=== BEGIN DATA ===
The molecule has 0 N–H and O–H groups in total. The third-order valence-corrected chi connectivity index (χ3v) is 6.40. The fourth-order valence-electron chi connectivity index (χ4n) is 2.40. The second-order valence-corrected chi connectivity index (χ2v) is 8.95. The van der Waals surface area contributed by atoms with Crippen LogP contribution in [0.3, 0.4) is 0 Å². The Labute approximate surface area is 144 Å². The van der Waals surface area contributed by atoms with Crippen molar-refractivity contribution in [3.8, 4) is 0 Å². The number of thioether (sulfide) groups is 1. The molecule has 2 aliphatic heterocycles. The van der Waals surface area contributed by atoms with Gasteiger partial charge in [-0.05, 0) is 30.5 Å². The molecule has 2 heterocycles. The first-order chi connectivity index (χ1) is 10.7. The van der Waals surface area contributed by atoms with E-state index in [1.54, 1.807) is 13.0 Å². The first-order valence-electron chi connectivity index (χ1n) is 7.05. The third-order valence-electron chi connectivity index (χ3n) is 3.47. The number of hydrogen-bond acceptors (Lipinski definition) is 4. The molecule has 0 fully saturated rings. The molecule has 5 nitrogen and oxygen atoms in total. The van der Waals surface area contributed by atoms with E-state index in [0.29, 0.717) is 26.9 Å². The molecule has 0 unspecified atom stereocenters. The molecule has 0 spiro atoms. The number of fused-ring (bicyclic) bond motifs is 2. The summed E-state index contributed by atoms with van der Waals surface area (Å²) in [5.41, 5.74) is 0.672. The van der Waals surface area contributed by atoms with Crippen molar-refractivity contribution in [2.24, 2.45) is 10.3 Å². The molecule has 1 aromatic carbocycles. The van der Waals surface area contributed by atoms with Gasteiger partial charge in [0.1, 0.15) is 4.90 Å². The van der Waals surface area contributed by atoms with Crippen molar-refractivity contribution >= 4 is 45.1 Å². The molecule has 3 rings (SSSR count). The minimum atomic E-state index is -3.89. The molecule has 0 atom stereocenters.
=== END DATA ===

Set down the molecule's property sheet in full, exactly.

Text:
The molecule has 0 N–H and O–H groups in total. The third-order valence-corrected chi connectivity index (χ3v) is 6.40. The fourth-order valence-electron chi connectivity index (χ4n) is 2.40. The second-order valence-corrected chi connectivity index (χ2v) is 8.95. The van der Waals surface area contributed by atoms with Crippen LogP contribution in [0.3, 0.4) is 0 Å². The Labute approximate surface area is 144 Å². The van der Waals surface area contributed by atoms with Crippen molar-refractivity contribution in [3.8, 4) is 0 Å². The number of thioether (sulfide) groups is 1. The molecule has 2 aliphatic heterocycles. The van der Waals surface area contributed by atoms with Gasteiger partial charge in [-0.05, 0) is 30.5 Å². The molecule has 2 heterocycles. The first-order chi connectivity index (χ1) is 10.7. The van der Waals surface area contributed by atoms with E-state index in [1.54, 1.807) is 13.0 Å². The first-order valence-electron chi connectivity index (χ1n) is 7.05. The third-order valence-electron chi connectivity index (χ3n) is 3.47. The number of hydrogen-bond acceptors (Lipinski definition) is 4. The molecule has 0 fully saturated rings. The molecule has 5 nitrogen and oxygen atoms in total. The van der Waals surface area contributed by atoms with E-state index in [0.29, 0.717) is 26.9 Å². The molecule has 0 unspecified atom stereocenters. The molecule has 0 spiro atoms. The number of fused-ring (bicyclic) bond motifs is 2. The summed E-state index contributed by atoms with van der Waals surface area (Å²) in [5.41, 5.74) is 0.672. The van der Waals surface area contributed by atoms with Crippen molar-refractivity contribution in [2.24, 2.45) is 10.3 Å². The molecule has 1 aromatic carbocycles. The van der Waals surface area contributed by atoms with Gasteiger partial charge in [0.1, 0.15) is 4.90 Å². The van der Waals surface area contributed by atoms with Crippen molar-refractivity contribution >= 4 is 45.1 Å². The molecule has 3 rings (SSSR count). The minimum atomic E-state index is -3.89. The molecule has 0 atom stereocenters.